Humanity’s strength is in groups. In fact, It is our way of cooperating and communicating together in small and large groups that has allowed us to become a dominant form of life on Earth.
On the other hand, the most important thing that we share with all other living things is our need for energy.
In fact, human evolution is intimately linked to the need for energy. The development of walking millions of years ago made it easier for proto-humans to go out on the savannah and get food; The invention of stone tools for hunting and dressing meat gave access to a vital source of energy needed to support the growth and development of the larger brain size of modern human beings; The mastering of fire; and then, hundreds of thousands of years later, the domestication of plants and animals, and the development of warfare and slavery — all these major changes and innovations can be seen as ways of capturing greater and greater amounts of energy.
As the form of energy that humans have been able to access has become more and more concentrated, our power to extract from and to transform the earth has expanded exponentially.
Our present industrial civilization has grown and prospered for the last two hundred and fifty years in lock-step with our growing use of fossil fuels. The expansion of human population, industrial infrastructure, our transportation and communication and international trade systems are all dependent on the highly concentrated form of energy that comes from coal, oil, and natural gas.
Imagine our modern world without cars, trucks, buses, freight trains, heavy equipment, motorboats, ocean-going tankers, chain-saws and anything else that runs on fossil fuels. It would be a very different world. We would not be able to live in the same houses, eat the same foods, travel to the same destinations, or enjoy the same entertainment without fossil fuels.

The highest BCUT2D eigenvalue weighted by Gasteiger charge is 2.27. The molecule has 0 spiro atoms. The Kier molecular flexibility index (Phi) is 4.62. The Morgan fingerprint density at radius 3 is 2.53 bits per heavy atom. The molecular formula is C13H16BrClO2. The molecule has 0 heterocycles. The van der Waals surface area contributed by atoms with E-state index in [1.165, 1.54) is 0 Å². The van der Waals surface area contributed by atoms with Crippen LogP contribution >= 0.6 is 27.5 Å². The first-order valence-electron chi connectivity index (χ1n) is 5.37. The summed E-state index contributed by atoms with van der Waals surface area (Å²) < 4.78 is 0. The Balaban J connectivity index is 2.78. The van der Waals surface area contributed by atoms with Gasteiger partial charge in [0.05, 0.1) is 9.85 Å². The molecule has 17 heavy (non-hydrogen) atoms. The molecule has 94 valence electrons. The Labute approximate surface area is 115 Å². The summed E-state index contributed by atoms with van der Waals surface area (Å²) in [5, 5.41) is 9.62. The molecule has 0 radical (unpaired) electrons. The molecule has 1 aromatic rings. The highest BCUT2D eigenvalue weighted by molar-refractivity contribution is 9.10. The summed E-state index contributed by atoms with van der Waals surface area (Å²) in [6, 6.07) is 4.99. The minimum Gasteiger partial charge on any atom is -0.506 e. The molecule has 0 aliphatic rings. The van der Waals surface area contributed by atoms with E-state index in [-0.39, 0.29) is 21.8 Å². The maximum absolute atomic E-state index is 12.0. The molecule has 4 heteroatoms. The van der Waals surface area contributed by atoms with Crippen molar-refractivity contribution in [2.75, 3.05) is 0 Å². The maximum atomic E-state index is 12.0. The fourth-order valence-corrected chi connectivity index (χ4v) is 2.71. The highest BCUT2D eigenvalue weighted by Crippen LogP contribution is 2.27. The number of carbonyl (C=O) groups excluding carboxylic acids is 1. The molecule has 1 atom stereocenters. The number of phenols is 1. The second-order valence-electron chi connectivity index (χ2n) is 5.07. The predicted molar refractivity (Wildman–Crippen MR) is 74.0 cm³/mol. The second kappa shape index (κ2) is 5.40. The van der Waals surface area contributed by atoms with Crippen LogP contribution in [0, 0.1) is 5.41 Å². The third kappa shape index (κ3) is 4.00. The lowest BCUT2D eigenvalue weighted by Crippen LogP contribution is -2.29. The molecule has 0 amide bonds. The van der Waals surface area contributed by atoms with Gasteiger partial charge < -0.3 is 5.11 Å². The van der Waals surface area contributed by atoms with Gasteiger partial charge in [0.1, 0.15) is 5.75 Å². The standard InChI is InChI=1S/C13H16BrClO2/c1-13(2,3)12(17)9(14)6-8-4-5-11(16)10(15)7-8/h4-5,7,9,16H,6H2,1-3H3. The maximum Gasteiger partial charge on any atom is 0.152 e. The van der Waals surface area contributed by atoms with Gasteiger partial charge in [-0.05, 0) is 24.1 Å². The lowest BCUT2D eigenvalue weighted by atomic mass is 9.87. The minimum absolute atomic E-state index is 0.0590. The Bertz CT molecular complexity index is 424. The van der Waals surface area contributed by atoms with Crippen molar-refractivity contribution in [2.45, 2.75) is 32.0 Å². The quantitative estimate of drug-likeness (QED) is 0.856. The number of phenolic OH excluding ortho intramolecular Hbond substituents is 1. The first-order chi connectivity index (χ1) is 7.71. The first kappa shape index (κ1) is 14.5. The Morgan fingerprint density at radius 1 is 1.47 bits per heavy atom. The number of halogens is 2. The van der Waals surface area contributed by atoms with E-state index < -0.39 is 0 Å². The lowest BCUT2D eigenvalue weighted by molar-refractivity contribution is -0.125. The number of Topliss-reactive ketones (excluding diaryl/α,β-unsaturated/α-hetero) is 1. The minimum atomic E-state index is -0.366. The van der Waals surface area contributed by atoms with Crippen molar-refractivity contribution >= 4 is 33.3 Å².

With a global economy, for the first time in history billions of people are poised to achieve the same fossil fuel hungry life-styles that we have, here in North America. But will that actually happen?
As the easy-to-get oil has mostly gone we are rapidly reaching diminishing returns, as we turn to the extraction of tar sands oil and tight oil and gas from fracking. These unconventional forms of fossil fuels are a lot harder to get out of the ground than conventional oil and gas. They require vastly greater expenditures for infrastructure as well as bigger flows of resources like water, natural gas and condensate. And they leave a much larger ecological footprint and have a far greater output of greenhouse gases.
But the real reason that unconventionals are a dead end is that with each passing decade, the amount of net energy gained from these extraction techniques becomes smaller and smaller. In economics, this is called “diminishing returns” and it implies that as we throw more time and money at getting the oil out of the ground and refining it, we will be getting less economic product for our troubles. Because almost every contemporary economic activity is dependent on fossil fuels it is inevitable that our economies will slow down and start to contract, as a result.
We are trending towards more and more resources and effort going into extracting fossil fuels and less of these resources available for human health and welfare. As a result, we can expect to see future declines in life-expectancy and increases in chronic respiratory disease.